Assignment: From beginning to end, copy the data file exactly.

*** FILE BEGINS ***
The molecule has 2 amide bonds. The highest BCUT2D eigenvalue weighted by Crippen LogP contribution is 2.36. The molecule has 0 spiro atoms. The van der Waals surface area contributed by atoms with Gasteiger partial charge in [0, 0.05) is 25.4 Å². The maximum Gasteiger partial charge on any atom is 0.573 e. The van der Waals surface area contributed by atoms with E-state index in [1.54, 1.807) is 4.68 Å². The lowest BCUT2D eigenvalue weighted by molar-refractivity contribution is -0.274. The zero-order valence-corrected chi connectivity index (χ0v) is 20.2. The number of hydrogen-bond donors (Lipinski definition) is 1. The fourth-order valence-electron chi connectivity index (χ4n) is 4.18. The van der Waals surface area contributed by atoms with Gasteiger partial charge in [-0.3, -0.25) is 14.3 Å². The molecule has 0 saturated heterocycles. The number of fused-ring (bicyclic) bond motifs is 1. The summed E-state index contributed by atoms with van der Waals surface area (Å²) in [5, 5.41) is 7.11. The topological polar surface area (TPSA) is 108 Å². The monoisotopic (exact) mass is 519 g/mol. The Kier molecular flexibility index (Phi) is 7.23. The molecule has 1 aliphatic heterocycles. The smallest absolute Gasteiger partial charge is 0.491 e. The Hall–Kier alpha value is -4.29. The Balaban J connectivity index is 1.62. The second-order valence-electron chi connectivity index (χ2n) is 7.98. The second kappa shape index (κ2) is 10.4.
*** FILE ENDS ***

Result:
The molecule has 2 amide bonds. The highest BCUT2D eigenvalue weighted by Crippen LogP contribution is 2.36. The molecule has 0 spiro atoms. The van der Waals surface area contributed by atoms with Gasteiger partial charge in [0, 0.05) is 25.4 Å². The maximum Gasteiger partial charge on any atom is 0.573 e. The van der Waals surface area contributed by atoms with E-state index in [1.54, 1.807) is 4.68 Å². The lowest BCUT2D eigenvalue weighted by molar-refractivity contribution is -0.274. The zero-order valence-corrected chi connectivity index (χ0v) is 20.2. The number of hydrogen-bond donors (Lipinski definition) is 1. The fourth-order valence-electron chi connectivity index (χ4n) is 4.18. The van der Waals surface area contributed by atoms with Gasteiger partial charge in [-0.3, -0.25) is 14.3 Å². The molecule has 0 saturated heterocycles. The number of fused-ring (bicyclic) bond motifs is 1. The summed E-state index contributed by atoms with van der Waals surface area (Å²) in [5, 5.41) is 7.11. The topological polar surface area (TPSA) is 108 Å². The monoisotopic (exact) mass is 519 g/mol. The Kier molecular flexibility index (Phi) is 7.23. The molecule has 1 aliphatic heterocycles. The smallest absolute Gasteiger partial charge is 0.491 e. The Hall–Kier alpha value is -4.29. The Balaban J connectivity index is 1.62. The second-order valence-electron chi connectivity index (χ2n) is 7.98. The second kappa shape index (κ2) is 10.4.